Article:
If you wanted to break down the steps of cheesemaking to the very basics, you could say that it involves the following:
1) Acidification of milk
I think it goes without saying that the aging process is by far the most varied and technically challenging aspects of making cheese, but the first two steps play such an important role in the process that they are the primary means by which I (and most other cheesemakers) classify all the different types of cheese.
There are several methods that one can use to get curds out of milk: temperature-mediated coagulation, acid-mediated coagulation, and enzyme-mediated coagulation. In order to understand how these processes work, though, we have to talk about the structure and composition of the delicious, delicious globs of fat in milk that give rise to cheese.
To a cheesemaker, the most important parts of the milk are the micelles. What is a micelle, you say? It’s a clump of molecules that hang around together in a liquid, and they are usually in a spherical form.
They hang out in a sphere because these molecules, such as the fatty acids found in milk, contain both a polar and a non-polar portion. Polar molecules, like water, do not like to mix with non-polar molecules, like oils or fats. At the molecular level, polar and non-polar molecules will repel each other – which makes them thermodynamically unstable. As a result, the molecules will begin to align such that there is minimal contact between the polar and non-polar molecules. This is the precise reason why oil and water mixed together will eventually separate in to two layers. Prior to forming a full-on layer, though, the oil will form micelles. You can see the spherical oil micelles form if you shake up a bottle of oil and water.
Milk is considered an emulsion of fat, protein, and lactose in water. In all milk types, the fat is present in micelles that are composed of both saturated and unsaturated fats. Cow milk has very large fat globules compared to other mammals. Since these can be hard to digest, most dairies will homogenize the milk. This results in much smaller, emulsified fat globules that don’t float to the top of the container to form a cream layer. In addition to the fat micelles, there are also casein micelles. These are much smaller globs that contain calcium phosphate (CaP) inside. In an animal, these micelles are meant to carry the CaP to the infant’s stomach.
Image from University of Guelph Dairy Science
Up to 80% of all the protein in cow’s milk is associated with the casein micelles. The molecules of casein are negatively charged, which keeps the very hydrophobic micelles happy and floating around in the water.
Image from University of Guelph Dairy Science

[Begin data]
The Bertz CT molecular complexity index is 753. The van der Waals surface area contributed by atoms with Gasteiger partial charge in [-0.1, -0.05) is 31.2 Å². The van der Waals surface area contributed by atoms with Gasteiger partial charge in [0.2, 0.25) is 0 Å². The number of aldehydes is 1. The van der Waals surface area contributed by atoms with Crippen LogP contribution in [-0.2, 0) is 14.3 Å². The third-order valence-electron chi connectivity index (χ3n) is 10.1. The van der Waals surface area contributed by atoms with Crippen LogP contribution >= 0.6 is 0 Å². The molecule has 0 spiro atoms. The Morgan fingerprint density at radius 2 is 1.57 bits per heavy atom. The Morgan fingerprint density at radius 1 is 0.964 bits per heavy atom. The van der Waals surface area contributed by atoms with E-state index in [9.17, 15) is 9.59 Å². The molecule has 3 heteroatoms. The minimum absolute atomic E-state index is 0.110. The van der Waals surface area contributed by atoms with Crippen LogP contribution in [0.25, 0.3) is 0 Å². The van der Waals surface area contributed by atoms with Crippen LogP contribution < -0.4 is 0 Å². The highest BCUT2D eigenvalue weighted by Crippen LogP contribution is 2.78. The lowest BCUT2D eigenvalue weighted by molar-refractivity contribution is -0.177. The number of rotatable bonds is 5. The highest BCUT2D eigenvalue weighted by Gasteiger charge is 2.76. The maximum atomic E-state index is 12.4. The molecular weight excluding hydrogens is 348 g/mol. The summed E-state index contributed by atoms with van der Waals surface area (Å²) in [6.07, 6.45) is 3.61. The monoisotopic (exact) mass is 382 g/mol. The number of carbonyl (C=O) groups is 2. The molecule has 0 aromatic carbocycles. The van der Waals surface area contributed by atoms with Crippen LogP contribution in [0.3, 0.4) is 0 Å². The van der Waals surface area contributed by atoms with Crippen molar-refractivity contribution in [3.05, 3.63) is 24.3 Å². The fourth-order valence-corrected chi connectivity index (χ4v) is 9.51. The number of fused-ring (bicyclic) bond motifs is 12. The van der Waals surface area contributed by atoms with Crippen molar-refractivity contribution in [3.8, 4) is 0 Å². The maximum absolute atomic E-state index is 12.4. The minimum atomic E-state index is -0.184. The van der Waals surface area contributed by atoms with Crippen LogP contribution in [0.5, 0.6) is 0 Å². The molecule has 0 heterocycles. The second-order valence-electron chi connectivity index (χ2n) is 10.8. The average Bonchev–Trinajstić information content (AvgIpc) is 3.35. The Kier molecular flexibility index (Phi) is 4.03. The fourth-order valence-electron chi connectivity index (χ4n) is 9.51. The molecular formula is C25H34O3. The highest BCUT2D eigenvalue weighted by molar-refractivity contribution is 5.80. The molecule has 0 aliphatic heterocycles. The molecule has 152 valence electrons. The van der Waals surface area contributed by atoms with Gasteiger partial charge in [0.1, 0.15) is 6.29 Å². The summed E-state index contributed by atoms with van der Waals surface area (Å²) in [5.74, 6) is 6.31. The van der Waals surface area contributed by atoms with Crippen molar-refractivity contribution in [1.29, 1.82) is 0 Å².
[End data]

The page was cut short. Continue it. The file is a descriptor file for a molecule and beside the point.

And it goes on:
Our goal is to get the micelles interacting with each other so that they will coagulate and form a gel (the curds). We can do this using one of the following methods.
This process involves the use of rennet, which is used to make most cheeses. Rennet can be composed of one or more proteases, including pepsin, chymosin, and proteses derived from microbes such as Mucor miehei. When they are added to the milk, they begin to break up the portions of the casein protein that sticks out of the micelle surface. These portions of the protein are what keeps the the hydrophobic micelles floating around in the milk. When they are removed, the micelles become incredibly unstable. The only way for them to stabilize is to start interacting with each other, thereby reducing the amount of the micelle that is exposed to the rest of the milk. This forms a gel matrix “net” which traps all the very large fat globules floating around. If properly done, the whey will be almost perfectly clear and all the curds will form a mass that floats at the top of the cheese vat.
In this process, the pH of the milk drops to the acidic range (pH < 4.6). This alters the interaction of the calcium phosphate molecules with the micelles, and they begin to leak out of the globs. Once this happens, the micelles become destabilized and begin to interact with each other, forming a gel matrix. The source of the acid can be exogenous (directly adding acid such as citric acid or vinegar to the milk) or endogenous (from the lactic acid produced by bacteria).
Saying that temperature is the primary mechanism involved in this process is kind of a misnomer, since it also involves acid. If you wanted to, you could simply heat up a vat of milk to boiling and get precipitated curds. However, I would not recommend doing that because the milk ends up tasting burnt and you have a vat of burnt cheese. Gross. So we add acid to the milk (making a pH of about 5) to help the process along and lower the temperature at which the curds begin to coagulate.
So there you have it – a crash course in the science of milk coagulation. The method that you choose determines what type of cheese you will be making. For instance, using heat to coagulate will kill off all the microorganisms in your milk. This is bad news for cheeses such as swiss and camembert, which rely on additional microorganisms munching away at the cheese during the ripening process. However, temperature-coagulated cheeses are ready in under a few hours whereas the rennet-coagulated cheeses usually require months of aging time.
No matter the method, though, coagulation of milk micelles is an excellent example of how pH, temperature, and proteases can affect protein-protein interactions.
Cheese: Chemistry, Physics, and Microbiology, Volume 1. Edited by P.F. Fox.